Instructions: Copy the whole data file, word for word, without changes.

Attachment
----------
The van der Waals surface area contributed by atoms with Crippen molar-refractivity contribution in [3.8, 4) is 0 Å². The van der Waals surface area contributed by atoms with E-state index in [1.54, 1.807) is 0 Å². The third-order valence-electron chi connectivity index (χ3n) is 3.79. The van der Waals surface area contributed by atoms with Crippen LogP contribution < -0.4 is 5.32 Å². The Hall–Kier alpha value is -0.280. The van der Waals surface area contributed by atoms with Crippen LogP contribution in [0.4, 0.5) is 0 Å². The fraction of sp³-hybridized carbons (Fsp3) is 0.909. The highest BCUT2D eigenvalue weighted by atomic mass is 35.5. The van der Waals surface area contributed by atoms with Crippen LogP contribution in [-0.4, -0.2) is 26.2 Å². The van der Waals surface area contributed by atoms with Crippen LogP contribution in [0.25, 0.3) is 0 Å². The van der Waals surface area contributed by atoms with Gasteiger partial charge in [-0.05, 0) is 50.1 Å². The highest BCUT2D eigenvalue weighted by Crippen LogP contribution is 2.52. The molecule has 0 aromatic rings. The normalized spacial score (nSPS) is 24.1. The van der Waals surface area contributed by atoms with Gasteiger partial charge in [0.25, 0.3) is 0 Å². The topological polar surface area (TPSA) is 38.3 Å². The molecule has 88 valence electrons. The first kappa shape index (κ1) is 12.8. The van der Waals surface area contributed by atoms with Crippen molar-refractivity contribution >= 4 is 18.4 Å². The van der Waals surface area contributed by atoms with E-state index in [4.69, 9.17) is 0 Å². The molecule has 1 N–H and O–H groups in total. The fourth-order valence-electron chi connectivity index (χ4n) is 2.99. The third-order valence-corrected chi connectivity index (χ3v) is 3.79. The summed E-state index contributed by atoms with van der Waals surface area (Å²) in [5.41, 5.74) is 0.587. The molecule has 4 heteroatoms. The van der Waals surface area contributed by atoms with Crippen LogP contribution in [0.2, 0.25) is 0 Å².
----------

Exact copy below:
The van der Waals surface area contributed by atoms with Crippen molar-refractivity contribution in [3.8, 4) is 0 Å². The van der Waals surface area contributed by atoms with E-state index in [1.54, 1.807) is 0 Å². The third-order valence-electron chi connectivity index (χ3n) is 3.79. The van der Waals surface area contributed by atoms with Crippen LogP contribution < -0.4 is 5.32 Å². The Hall–Kier alpha value is -0.280. The van der Waals surface area contributed by atoms with Crippen LogP contribution in [0.4, 0.5) is 0 Å². The fraction of sp³-hybridized carbons (Fsp3) is 0.909. The highest BCUT2D eigenvalue weighted by atomic mass is 35.5. The van der Waals surface area contributed by atoms with Crippen LogP contribution in [-0.4, -0.2) is 26.2 Å². The van der Waals surface area contributed by atoms with Crippen LogP contribution in [0.25, 0.3) is 0 Å². The van der Waals surface area contributed by atoms with Gasteiger partial charge in [-0.05, 0) is 50.1 Å². The highest BCUT2D eigenvalue weighted by Crippen LogP contribution is 2.52. The molecule has 0 aromatic rings. The normalized spacial score (nSPS) is 24.1. The van der Waals surface area contributed by atoms with Gasteiger partial charge in [0.25, 0.3) is 0 Å². The topological polar surface area (TPSA) is 38.3 Å². The molecule has 88 valence electrons. The first kappa shape index (κ1) is 12.8. The van der Waals surface area contributed by atoms with Crippen molar-refractivity contribution >= 4 is 18.4 Å². The van der Waals surface area contributed by atoms with E-state index in [4.69, 9.17) is 0 Å². The molecule has 1 N–H and O–H groups in total. The fourth-order valence-electron chi connectivity index (χ4n) is 2.99. The third-order valence-corrected chi connectivity index (χ3v) is 3.79. The summed E-state index contributed by atoms with van der Waals surface area (Å²) in [5.41, 5.74) is 0.587. The molecule has 4 heteroatoms. The van der Waals surface area contributed by atoms with Crippen LogP contribution in [0.2, 0.25) is 0 Å².